Yes, a conservative should logically be skeptical of ideology as such. And impatient with the irrational. And religions are among the most irrational of ideologies.

Occasionally, I’m asked why I “believe there is no God,” which is a reasonable question in a vacuum but which nonetheless rather seems to invert the traditional order of things. After all, that’s not typically how we make our inquiries on the right, is it? Instead, we ask what evidence there is that something is true. …

A great deal of the friction between atheists and conservatives seems to derive from a reasonable question. “If you don’t consider that human beings are entitled to ‘God given’ liberties,” I am often asked, “don’t you believe that the unalienable rights that you spend your days defending are merely the product of ancient legal accidents or of the one-time whims of transient majorities?” Well, no, not really. As far as I can see, the American settlement can thrive perfectly well within my worldview. God or no God, the Constitution, the Bill of Rights, and the Declaration of Independence are all built upon centuries of English law, human experience, and British and European philosophy, and the natural-law case for them stands nicely on its own.

And he then turns to Thomas Jefferson, who penned the Declaration, and, far from “warning against undermining the understanding that our liberties come from God” as Tony Perkins claims …

… rejected revealed religion because revealed religion suggests a violation of the laws of nature. For revelation or any miracle to occur, the laws of nature would necessarily be broken. Jefferson did not accept this violation of natural laws. He attributed to God only such qualities as reason suggested.

Which, as the quoted passage goes on to explain, are none:

“Of the nature of this being,” Jefferson wrote to John Adams in 1817, “we know nothing.”

Logically then, not even its existence, though Jefferson is not recorded as ever having said so.

Liberalism, religion and the Enlightenment 6

In which Peter Wehner argues with Todd Akin, and we argue with both.

We often read Peter Wehner with pleasure, and often agree with his opinions. Here our agreement with his argument in an article at Commentary is only partial.

His title is Liberalism, Religion and the Enlightenment.

Representative Todd Akin, a Republican from Missouri, was recently asked about NBC’s removal of the words “under God” from a clip of the Pledge of Allegiance during coverage of the U.S. Open. “Well, I think NBC has a long record of being very liberal, and at the heart of liberalism really is a hatred for God and a belief that government should replace God,” Akin told radio host Tony Perkins of the Family Research Council. “This is a systematic effort to try to separate our faith and God, which is a source in our belief in individual liberties, from our country. And when you do that you tear the heart out of our country.”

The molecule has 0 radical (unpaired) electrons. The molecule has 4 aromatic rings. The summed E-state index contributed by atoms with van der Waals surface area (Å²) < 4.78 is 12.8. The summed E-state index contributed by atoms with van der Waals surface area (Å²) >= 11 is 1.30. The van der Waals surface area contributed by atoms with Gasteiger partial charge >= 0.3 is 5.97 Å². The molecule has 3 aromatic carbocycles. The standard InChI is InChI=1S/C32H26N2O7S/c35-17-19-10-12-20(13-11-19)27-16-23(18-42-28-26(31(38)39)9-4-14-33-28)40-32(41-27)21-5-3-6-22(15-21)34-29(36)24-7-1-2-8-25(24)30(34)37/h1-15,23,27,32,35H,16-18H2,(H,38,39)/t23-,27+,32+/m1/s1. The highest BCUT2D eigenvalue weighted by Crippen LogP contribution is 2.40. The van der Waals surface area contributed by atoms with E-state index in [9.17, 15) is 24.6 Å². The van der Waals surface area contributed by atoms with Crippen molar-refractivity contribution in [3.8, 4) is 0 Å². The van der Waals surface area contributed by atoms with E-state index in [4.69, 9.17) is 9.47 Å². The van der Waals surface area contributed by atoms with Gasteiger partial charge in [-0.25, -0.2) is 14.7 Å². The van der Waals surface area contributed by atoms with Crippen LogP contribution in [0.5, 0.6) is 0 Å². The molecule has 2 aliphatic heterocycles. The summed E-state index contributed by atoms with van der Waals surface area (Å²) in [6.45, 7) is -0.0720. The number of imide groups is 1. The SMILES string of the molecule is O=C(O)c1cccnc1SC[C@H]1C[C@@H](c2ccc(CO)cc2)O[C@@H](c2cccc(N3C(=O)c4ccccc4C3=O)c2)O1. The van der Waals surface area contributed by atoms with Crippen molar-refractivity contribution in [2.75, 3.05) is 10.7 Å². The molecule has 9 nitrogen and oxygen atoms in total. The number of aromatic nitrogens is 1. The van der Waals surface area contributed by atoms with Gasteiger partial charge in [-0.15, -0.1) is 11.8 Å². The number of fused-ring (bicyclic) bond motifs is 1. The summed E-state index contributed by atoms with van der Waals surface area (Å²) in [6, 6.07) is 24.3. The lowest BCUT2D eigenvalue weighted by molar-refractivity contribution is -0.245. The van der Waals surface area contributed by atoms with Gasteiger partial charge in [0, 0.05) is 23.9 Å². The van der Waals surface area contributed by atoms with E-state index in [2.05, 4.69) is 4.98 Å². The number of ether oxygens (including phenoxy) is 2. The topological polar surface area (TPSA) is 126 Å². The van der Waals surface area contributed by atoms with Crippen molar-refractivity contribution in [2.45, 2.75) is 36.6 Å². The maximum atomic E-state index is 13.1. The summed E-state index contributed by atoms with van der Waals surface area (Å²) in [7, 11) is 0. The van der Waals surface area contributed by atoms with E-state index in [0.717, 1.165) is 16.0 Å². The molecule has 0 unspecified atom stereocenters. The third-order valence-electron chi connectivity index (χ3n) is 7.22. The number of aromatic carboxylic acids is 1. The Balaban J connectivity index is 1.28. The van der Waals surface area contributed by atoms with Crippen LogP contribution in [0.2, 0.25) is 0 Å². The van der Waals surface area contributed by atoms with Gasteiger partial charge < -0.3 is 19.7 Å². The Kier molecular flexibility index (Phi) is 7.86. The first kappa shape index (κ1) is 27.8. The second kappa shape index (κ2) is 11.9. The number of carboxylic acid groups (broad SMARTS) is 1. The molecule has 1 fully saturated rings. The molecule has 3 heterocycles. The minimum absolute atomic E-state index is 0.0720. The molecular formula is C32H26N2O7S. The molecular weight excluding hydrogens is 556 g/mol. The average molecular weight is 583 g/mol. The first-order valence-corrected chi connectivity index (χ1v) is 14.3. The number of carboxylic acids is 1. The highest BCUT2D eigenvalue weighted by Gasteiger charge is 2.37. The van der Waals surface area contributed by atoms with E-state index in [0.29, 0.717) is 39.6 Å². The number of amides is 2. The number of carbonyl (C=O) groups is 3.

There may be people who “hate God”, but they are not atheists. One doesn’t hate what doesn’t exist.

Liberals may believe that “government should replace God” in being, presumably, the Power over the people. But we believe in the need to limit the power of government; and that government should be as small as possible, no larger than is absolutely necessary to fulfill its only legitimate function: the protection of the people’s liberty, nationally and individually.

“Our faith and God which is a source in our belief in individual liberties”. Not the only source in Akin’s view then, but only “a source”. Even so, he’s mistaken. There is no way that a fictitious being can be the source of anything. Does “the heart of our country” depend on an illusion to keep beating?

Apparently what Akin said gave offense to some liberals – an emotional reaction. Akin felt constrained to apologize.

Akin, who is running in the GOP primary for Missouri’s Senate seat, initially told a radio station, “I don’t think there’s anything to apologize for. I’m not going to apologize for what I see liberalism doing.” But he then released a statement saying he and his family would never “question the sincerity of anyone’s personal relationship with God. My statement during my radio interview was directed at the political movement, liberalism, not at any specific individual. If my statement gave a different impression, I offer my apologies.”

There are several things to sort through in all this, starting with this: NBC’s intentional deletion of the words “under God” revealed a ridiculous discomfort and animus toward even the most common and generic reference to God, one millions of schoolchildren use every day. What NBC did was stupid; it deserved to be roundly criticized.

We agree up to a point. Saying “under God” when reciting a well-known quotation need have no more significance than a chorus of “la la la”. But we wouldn’t criticize its omission too roundly.

But not in the way that Representative Akin did. After all, there are countless liberals – from Dorothy Day, to Martin Luther King Jr., to Mario Cuomo, to Tony Campolo – who did not/do not harbor a “hatred for God.” Nor is modern liberalism synonymous with militant atheism, even though there are some liberals who are militant atheists (just as there are a few conservatives who are as well).

Right. Only most of us aren’t “militant” about not believing in the supernatural. We just don’t, and question why anyone does.

That said, there is no question that liberalism has manifested an aversion toward, and concern about, religion – an aversion and concern rooted in part in the Enlightenment.